One crucial point, says Bennett, is that CITB will own the intellectual property rights for all the training materials and processes developed in the funded projects, and these will be made available to anyone who wants to have them.
The projects range from new ways of educating students in higher and further education, to the use of immersive learning to deliver very specific training, such as inspection with drones, in construction industry hubs around the country.
Others are schemes led by contractors looking to create site-specific training and induction modules in a virtual environment to reduce cost and eliminate risk on their sites.
This term, City College Plymouth will be rolling out the final part of its CITB-funded immersive learning initiative to construction students in higher and further education. It will be the first time students will have used the new learning tools on these courses, and the work will carry 25% of their final mark.
Lance Chatfield, the college’s academy manager for higher technology skills, explains that he was already thinking about how City College Plymouth could benefit from new technology such as immersive learning when the commission came to his notice:
“I had been doing some reading into how ‘generation alpha’ students learn, and considering how we could apply it to our teaching,” he recalls. “Generally these students don’t benefit from a traditional learning environment, with a teacher standing up at the front of the class and presenting things to them,” he says.
City College Plymouth’s bid for £270,000 funding was successful, and the scheme, which is now entering the final stage, includes partners Plymouth Construction Training Group, Kier Living, Willmott Dixon and Building Plymouth as well as property developer The Movement.
The tool uses a high-quality digital asset of a virtual house and building site as the basis for a range of learning activities, with the aim of reducing the learning hours for students, as well as increasing their retention of information.
The digital model was created early in the project and was followed by development of safety-training modules for further and higher education courses in the construction industry.
Students can be trained to recognise plant and equipment hazards during construction; learn how to work safely at height, and about electrical and fire hazards in completed buildings. Higher education students will be invited to roam independently around the digital model, assessing any dangers before compiling a risk assessment and method statement for the site, as part of their coursework.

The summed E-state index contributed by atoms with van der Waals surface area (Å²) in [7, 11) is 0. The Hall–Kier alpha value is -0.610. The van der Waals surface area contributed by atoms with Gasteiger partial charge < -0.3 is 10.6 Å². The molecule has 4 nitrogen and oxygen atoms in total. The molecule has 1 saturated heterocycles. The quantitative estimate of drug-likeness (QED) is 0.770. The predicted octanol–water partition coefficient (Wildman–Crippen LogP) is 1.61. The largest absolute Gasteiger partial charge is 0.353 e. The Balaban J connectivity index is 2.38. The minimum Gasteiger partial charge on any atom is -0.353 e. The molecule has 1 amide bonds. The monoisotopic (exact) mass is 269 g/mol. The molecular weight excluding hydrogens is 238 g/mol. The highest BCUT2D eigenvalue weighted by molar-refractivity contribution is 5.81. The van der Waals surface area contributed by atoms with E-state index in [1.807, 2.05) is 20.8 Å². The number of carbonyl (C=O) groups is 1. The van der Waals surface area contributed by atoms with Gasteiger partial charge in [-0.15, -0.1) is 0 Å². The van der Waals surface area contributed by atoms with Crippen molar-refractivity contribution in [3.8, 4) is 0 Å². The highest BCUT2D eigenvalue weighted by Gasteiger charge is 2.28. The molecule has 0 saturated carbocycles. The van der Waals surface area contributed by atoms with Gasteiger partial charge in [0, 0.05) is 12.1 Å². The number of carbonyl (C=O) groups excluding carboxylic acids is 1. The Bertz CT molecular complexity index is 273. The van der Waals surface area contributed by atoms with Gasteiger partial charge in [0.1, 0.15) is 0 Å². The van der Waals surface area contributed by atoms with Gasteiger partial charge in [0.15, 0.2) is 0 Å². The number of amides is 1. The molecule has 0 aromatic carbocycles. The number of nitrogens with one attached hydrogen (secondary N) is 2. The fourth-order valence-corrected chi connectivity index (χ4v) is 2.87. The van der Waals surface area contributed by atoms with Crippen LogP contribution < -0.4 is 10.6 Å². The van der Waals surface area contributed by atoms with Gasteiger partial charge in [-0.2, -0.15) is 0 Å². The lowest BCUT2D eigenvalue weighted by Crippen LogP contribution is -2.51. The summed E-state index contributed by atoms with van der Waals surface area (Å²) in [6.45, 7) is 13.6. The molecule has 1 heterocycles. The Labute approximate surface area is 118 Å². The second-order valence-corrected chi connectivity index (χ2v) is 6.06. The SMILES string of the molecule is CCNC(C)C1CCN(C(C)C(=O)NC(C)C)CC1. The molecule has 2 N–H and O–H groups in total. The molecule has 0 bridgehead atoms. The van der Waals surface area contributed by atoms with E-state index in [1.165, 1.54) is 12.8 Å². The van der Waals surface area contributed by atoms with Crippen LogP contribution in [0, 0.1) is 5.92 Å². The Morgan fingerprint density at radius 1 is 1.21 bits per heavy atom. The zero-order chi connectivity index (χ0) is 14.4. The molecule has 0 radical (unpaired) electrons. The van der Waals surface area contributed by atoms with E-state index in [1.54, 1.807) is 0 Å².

Evaluation of the new learning tools will be carried out both by the CITB using an external evaluator, and by the college itself, which will compare this year’s results with last year’s. The college also surveys all students who go through the course to gather specific feedback.
Outside of the more obvious learning outcomes for students, the programme also supports blended learning, including virtual reality (VR), for training construction managers and supervisors, as well as training to upskill college staff and local employers in how to adopt and embed immersive learning in their own environments.
But as Chatfield explains, the project looks likely to have a much wider impact than he had anticipated: “When we began to test the initial product on our higher education students, they started to identify other ways it could be used. For example some thought that their senior managers should use it – those people who might have had health and safety training years ago and not had any refresher training since.”
While the exploitation of digital technologies in the training environment has obvious advantages, the issue of competency among leaders and managers has also been identified as a barrier to digital adoption. The greatest inhibiting factors are behavioural and cultural, rather than technological, says Bennett.
“A year ago CITB published Unlocking construction’s digital future, which concluded that the key is to encourage people in positions of influence to have a flexible mindset,” he explains. “They need to develop ‘soft skills’, or microcompetencies, which equip them with a creative, problem-solving attitude, and with the communications skills to be able to inspire other people”.